Dean said winter rains and potential storms pose the risk that hazardous materials may enter watersheds or spread to other properties if they are not properly removed.

On Thursday, Santa Barbara County lifted all evacuation orders and warnings for areas affected by the Thomas Fire, and residents were returning home.

“We are moving as quickly as possible…with the holidays, employing staff and other jurisdictions; it may be difficult,” Do-Reynoso said.

According to declaration, here’s how the process is slated to work:

» No removal of fire debris from the Thomas Fire and concurrent fires in Santa Barbara County shall occur from properties without a hazardous materials inspection conducted either by the U.S. Environmental Protection Agency or the California Department of Toxic Substances Control.

» The term "removal of fire debris" includes all cleanup of fire debris, but it does not include the removal of personal property from residential sites.

» Pending the enactment of additional requirements to address the Thomas Fire cleanup, no debris bins shall be provided to property owners for the purposes of the removal of fire debris without the authorization of the Santa Barbara County Environmental Health Division.

» Pending the enactment of additional requirements to address the Thomas Fire disaster clean up, property owners that opt out of the Fire Debris Clearance Program must register with and obtain the permission of the county Environmental Health Services Division before beginning the removal of fire debris, and conduct their private debris removal, transport and disposal in a manner that does not endanger the community.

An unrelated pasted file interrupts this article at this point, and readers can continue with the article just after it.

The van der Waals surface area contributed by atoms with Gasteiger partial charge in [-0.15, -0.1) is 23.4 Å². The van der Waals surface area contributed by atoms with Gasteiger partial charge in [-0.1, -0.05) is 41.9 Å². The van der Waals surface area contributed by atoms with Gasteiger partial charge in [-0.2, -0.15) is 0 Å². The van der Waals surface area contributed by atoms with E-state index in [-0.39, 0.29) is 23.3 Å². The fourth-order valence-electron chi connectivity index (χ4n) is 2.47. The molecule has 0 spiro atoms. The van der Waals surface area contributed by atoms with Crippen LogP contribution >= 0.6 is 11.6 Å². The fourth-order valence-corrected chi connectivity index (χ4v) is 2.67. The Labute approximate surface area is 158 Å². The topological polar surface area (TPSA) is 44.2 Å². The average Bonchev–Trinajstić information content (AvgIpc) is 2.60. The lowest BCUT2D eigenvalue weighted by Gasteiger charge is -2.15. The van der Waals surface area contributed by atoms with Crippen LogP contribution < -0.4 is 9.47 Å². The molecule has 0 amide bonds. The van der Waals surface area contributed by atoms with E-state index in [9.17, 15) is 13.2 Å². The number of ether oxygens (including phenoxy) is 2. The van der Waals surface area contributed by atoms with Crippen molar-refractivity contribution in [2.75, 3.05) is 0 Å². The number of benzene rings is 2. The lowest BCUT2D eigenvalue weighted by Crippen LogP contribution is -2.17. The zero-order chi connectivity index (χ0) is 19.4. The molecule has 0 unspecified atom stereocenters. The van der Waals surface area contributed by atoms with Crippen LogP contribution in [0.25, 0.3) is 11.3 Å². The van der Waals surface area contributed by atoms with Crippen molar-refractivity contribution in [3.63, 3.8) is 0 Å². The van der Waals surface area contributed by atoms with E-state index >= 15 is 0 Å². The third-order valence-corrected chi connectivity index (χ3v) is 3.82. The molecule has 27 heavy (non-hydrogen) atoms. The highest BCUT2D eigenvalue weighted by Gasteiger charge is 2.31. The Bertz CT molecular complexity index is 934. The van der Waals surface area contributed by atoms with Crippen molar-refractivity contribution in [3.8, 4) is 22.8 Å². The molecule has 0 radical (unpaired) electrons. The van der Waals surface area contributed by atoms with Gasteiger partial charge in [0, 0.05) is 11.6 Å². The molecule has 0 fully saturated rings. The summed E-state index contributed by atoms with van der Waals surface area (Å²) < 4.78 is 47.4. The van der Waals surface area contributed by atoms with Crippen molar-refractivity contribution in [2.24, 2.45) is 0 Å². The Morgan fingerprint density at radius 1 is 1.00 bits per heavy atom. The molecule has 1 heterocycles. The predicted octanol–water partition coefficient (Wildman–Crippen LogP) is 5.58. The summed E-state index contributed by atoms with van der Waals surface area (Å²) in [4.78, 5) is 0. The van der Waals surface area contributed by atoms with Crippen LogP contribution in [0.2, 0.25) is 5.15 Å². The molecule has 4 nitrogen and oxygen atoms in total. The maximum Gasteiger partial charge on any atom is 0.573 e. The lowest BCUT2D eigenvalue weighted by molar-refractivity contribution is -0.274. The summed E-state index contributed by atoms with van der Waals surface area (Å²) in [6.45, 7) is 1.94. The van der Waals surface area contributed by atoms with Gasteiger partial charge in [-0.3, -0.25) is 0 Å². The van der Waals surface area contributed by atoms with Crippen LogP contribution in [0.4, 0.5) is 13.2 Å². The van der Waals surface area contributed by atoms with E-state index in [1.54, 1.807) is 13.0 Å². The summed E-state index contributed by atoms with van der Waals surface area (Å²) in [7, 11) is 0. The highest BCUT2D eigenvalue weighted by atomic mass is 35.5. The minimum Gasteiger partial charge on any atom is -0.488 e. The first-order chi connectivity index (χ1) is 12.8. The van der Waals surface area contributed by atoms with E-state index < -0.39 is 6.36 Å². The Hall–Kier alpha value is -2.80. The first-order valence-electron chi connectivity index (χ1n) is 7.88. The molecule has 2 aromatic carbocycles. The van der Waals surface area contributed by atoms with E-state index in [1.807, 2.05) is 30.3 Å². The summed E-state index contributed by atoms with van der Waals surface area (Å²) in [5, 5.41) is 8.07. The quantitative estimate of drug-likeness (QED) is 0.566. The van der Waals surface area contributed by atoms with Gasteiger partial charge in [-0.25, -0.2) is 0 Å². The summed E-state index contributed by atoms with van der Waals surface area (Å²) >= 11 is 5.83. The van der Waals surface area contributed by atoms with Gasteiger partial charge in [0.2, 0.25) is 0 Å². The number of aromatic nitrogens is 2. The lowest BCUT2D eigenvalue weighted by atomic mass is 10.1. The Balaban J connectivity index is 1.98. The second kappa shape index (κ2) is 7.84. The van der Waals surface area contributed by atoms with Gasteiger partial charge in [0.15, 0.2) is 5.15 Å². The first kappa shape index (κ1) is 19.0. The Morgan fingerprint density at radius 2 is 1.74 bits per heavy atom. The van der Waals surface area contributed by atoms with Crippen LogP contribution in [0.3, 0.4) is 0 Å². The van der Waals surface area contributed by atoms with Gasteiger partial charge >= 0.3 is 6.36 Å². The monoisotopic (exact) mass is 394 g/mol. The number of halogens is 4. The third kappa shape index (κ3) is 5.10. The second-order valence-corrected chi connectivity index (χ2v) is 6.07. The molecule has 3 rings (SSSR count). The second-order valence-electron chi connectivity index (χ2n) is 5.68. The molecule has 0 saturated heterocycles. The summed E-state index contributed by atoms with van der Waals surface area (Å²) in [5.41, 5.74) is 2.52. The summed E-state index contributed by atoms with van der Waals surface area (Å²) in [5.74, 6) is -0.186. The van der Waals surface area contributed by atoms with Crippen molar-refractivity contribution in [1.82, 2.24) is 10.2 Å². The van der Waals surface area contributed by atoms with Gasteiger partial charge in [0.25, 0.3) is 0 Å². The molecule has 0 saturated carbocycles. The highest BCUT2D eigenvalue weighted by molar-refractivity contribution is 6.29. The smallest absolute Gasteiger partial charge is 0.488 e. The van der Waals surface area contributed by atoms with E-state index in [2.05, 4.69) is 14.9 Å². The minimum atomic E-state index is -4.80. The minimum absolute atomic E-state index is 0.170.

Noozhawk staff writer Brooke Holland can be reached at .(JavaScript must be enabled to view this email address). Follow Noozhawk on Twitter: @noozhawk, @NoozhawkNews and @NoozhawkBiz. Connect with Noozhawk on Facebook.

According to declaration, the here’s how the process is slated to work:

»No removal of fire debris from the Thomas Fire and concurrent fires in Santa Barbara County shall occur from properties without a hazardous materials inspection conducted either by the U.S. Environmental Protection Agency or California Department of Toxic Substances Control.

»The term "removal of fire debris" as used in this order includes all cleanup of fire debris, but it does not include the removal of personal property from residential sites.

»Pending the enactment of additional requirements to address the Thomas Fire disaster cleanup, no debris bins shall be provided to property owners for the purposes of the removal of fire debris without the authorization of the Santa Barbara County Environmental Health Division.

»Pending the enactment of additional requirements to address the Thomas Fire disaster clean up, property owners that opt out of the Fire Debris Clearance Program must register with and obtain the permission of the Santa Barbara County Environmental Health Services Division before beginning the removal of fire debrisand conduct their private debris removal, transport and disposal in a manner that does not endanger the community.


 

»Noozhawk staff writer Brooke Holland can be reached at .(JavaScript must be enabled to view this email address). Follow Noozhawk on Twitter: @noozhawk, @NoozhawkNews and @NoozhawkBiz. Connect with Noozhawk on Facebook.